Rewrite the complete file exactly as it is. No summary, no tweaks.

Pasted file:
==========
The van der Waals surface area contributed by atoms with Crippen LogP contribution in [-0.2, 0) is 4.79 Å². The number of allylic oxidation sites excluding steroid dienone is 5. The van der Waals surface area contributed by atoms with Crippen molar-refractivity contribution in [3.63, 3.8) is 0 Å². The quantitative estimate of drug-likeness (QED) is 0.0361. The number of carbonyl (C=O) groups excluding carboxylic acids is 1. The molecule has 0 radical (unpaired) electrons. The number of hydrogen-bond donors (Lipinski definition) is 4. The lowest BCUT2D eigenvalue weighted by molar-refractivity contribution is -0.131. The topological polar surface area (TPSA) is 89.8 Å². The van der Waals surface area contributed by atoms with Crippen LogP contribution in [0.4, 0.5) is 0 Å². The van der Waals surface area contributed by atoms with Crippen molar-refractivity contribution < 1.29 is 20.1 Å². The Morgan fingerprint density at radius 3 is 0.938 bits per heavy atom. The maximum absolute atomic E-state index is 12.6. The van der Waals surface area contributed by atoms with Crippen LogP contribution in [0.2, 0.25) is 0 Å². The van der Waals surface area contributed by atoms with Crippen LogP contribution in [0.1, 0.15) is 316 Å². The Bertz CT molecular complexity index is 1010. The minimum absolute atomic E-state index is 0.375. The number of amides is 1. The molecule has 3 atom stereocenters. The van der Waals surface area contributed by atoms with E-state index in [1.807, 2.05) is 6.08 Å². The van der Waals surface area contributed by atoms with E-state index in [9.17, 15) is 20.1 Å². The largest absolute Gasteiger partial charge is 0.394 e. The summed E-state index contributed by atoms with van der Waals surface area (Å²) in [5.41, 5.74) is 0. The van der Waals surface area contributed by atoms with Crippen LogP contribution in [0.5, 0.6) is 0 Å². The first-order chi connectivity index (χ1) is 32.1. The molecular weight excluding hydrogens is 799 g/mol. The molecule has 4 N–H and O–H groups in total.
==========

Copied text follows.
The van der Waals surface area contributed by atoms with Crippen LogP contribution in [-0.2, 0) is 4.79 Å². The number of allylic oxidation sites excluding steroid dienone is 5. The van der Waals surface area contributed by atoms with Crippen molar-refractivity contribution in [3.63, 3.8) is 0 Å². The quantitative estimate of drug-likeness (QED) is 0.0361. The number of carbonyl (C=O) groups excluding carboxylic acids is 1. The molecule has 0 radical (unpaired) electrons. The number of hydrogen-bond donors (Lipinski definition) is 4. The lowest BCUT2D eigenvalue weighted by molar-refractivity contribution is -0.131. The topological polar surface area (TPSA) is 89.8 Å². The van der Waals surface area contributed by atoms with Crippen LogP contribution in [0.4, 0.5) is 0 Å². The van der Waals surface area contributed by atoms with Crippen molar-refractivity contribution < 1.29 is 20.1 Å². The Morgan fingerprint density at radius 3 is 0.938 bits per heavy atom. The maximum absolute atomic E-state index is 12.6. The van der Waals surface area contributed by atoms with Crippen LogP contribution in [0.2, 0.25) is 0 Å². The van der Waals surface area contributed by atoms with Crippen LogP contribution in [0.1, 0.15) is 316 Å². The Bertz CT molecular complexity index is 1010. The minimum absolute atomic E-state index is 0.375. The number of amides is 1. The molecule has 3 atom stereocenters. The van der Waals surface area contributed by atoms with E-state index in [1.807, 2.05) is 6.08 Å². The van der Waals surface area contributed by atoms with E-state index in [9.17, 15) is 20.1 Å². The largest absolute Gasteiger partial charge is 0.394 e. The summed E-state index contributed by atoms with van der Waals surface area (Å²) in [5.41, 5.74) is 0. The van der Waals surface area contributed by atoms with Crippen LogP contribution in [0.5, 0.6) is 0 Å². The first-order chi connectivity index (χ1) is 32.1. The molecular weight excluding hydrogens is 799 g/mol. The molecule has 4 N–H and O–H groups in total.